Getting the right trailer

Discussion in 'Ask the Broker' started by Amra the Lion, Jul 6, 2016.

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  1. Amra the Lion

    Amra the Lion New Member

    1
    Jul 6, 2016
    Kansas
    1999 270 Sundancer
    2015 Toyota Tundra
    454 Mercruiser
    Purchasing a 1999 270 Sundancer
    trying to figure out the right trailer for me
    I thought i could get by with one desinged to fit between a 26-28ft boat, but with the swim platform it is around 29ft 9inches
    will this work?
    All freshwater, so does aluminum or steel matter?
    Appreciate any knowledge you can share!
     
  2. Gofirstclass

    Gofirstclass Well-Known Member GOLD Sponsor

    Apr 20, 2010
    Tri Cities, WA
    1995 550 Sedan Bridge,
    2010 Boston Whaler 130 Super Sport,
    1981 Boston Whaler 130 Sport,
    CAT 3406C's, 580hp.
    The trailer designed for 26-28 feet should work. What you want to make sure of is that the bunks are the correct distance apart so the boat sits well on them, and they're not hitting any thru hulls, and that they go all the way to the transom of the boat. If they stop short of the transom you hull bottom will develop cups where the transom hangs beyond the end of the bunks.

    The engines are the heaviest part of the boat so make sure they sit above and between both axles so the weight is neither ahead of or behind the axles. You may need to adjust the axles forward or back so the engines sit above them and so that you have the correct tongue weight. If the engines are too far forward you'll have too much tongue weight and the trailer won't tow well. Same thing if the engines are too far back the tongue weight will be too light and d the trailer will wander all over the road. If you do move the axles fore or aft, make sure when you tighten the bolts on them that they are square to the trailer frame.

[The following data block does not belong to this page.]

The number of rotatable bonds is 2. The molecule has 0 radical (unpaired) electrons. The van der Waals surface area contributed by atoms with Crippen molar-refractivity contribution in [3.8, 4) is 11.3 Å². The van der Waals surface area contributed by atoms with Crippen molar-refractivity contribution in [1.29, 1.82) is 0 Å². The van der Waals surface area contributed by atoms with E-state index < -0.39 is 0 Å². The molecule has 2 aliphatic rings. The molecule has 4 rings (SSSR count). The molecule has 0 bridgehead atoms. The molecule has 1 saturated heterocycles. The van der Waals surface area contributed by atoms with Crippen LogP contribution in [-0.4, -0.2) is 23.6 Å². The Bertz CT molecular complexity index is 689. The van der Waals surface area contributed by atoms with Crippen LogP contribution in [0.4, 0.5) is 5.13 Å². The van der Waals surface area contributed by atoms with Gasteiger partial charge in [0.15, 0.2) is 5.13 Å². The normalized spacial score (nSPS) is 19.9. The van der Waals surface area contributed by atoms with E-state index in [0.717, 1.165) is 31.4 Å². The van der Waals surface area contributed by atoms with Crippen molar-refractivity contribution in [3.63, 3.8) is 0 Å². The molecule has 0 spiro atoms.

Also, make sure the trailer is designed for the weight of the boat you're going to haul. If it's too heavy duty the boat won't compress the suspension enough and will suffer from a harsh ride and get all the jolts from the road surface because the trailer's suspension can't absorb them like it should. Conversely, if the trailer weight capacity is too light the boat will over-compress the suspension and it won't be able to carry it well.
     
    Last edited: Jul 6, 2016
  3. Lazy Daze

    Lazy Daze Well-Known Member TECHNICAL Contributor

    Apr 21, 2009
    PA
    Various
    Various
    Excellent info above.

    Regarding length... Overall length doesn't matter. Measure (straight line) from the garboard drain plug to the bow eye. That's the critical one.

    No, aluminum or painted steel or galvanized steel doesn't matter. But alum or galv will still last longer. Alum, of course, will save weight.

    Be sure to get brakes on ALL axles and consider EOH. VERY noticeable difference in braking performance. You have at least a 3/4 ton truck, right? Preferably diesel.
     

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